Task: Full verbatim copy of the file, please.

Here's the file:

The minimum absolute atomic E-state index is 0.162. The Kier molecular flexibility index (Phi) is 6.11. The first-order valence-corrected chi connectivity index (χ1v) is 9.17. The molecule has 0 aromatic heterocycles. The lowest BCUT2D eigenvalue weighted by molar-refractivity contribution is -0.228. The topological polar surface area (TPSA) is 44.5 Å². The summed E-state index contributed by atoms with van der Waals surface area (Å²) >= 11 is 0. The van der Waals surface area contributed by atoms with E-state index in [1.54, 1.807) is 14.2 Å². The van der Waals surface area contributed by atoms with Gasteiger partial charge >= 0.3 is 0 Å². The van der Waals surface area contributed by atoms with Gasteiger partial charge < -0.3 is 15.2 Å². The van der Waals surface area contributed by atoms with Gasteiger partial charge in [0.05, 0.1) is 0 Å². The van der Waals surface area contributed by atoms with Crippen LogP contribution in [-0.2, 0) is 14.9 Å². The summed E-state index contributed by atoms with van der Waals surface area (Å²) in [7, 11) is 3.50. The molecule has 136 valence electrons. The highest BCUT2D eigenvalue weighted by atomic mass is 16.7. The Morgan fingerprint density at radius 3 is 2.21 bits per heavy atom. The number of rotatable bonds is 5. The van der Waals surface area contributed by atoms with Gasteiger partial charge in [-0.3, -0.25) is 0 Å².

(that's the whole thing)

The minimum absolute atomic E-state index is 0.162. The Kier molecular flexibility index (Phi) is 6.11. The first-order valence-corrected chi connectivity index (χ1v) is 9.17. The molecule has 0 aromatic heterocycles. The lowest BCUT2D eigenvalue weighted by molar-refractivity contribution is -0.228. The topological polar surface area (TPSA) is 44.5 Å². The summed E-state index contributed by atoms with van der Waals surface area (Å²) >= 11 is 0. The van der Waals surface area contributed by atoms with E-state index in [1.54, 1.807) is 14.2 Å². The van der Waals surface area contributed by atoms with Gasteiger partial charge >= 0.3 is 0 Å². The van der Waals surface area contributed by atoms with Gasteiger partial charge < -0.3 is 15.2 Å². The van der Waals surface area contributed by atoms with Gasteiger partial charge in [0.05, 0.1) is 0 Å². The van der Waals surface area contributed by atoms with Crippen LogP contribution in [-0.2, 0) is 14.9 Å². The summed E-state index contributed by atoms with van der Waals surface area (Å²) in [7, 11) is 3.50. The molecule has 136 valence electrons. The highest BCUT2D eigenvalue weighted by atomic mass is 16.7. The Morgan fingerprint density at radius 3 is 2.21 bits per heavy atom. The number of rotatable bonds is 5. The van der Waals surface area contributed by atoms with Gasteiger partial charge in [-0.3, -0.25) is 0 Å².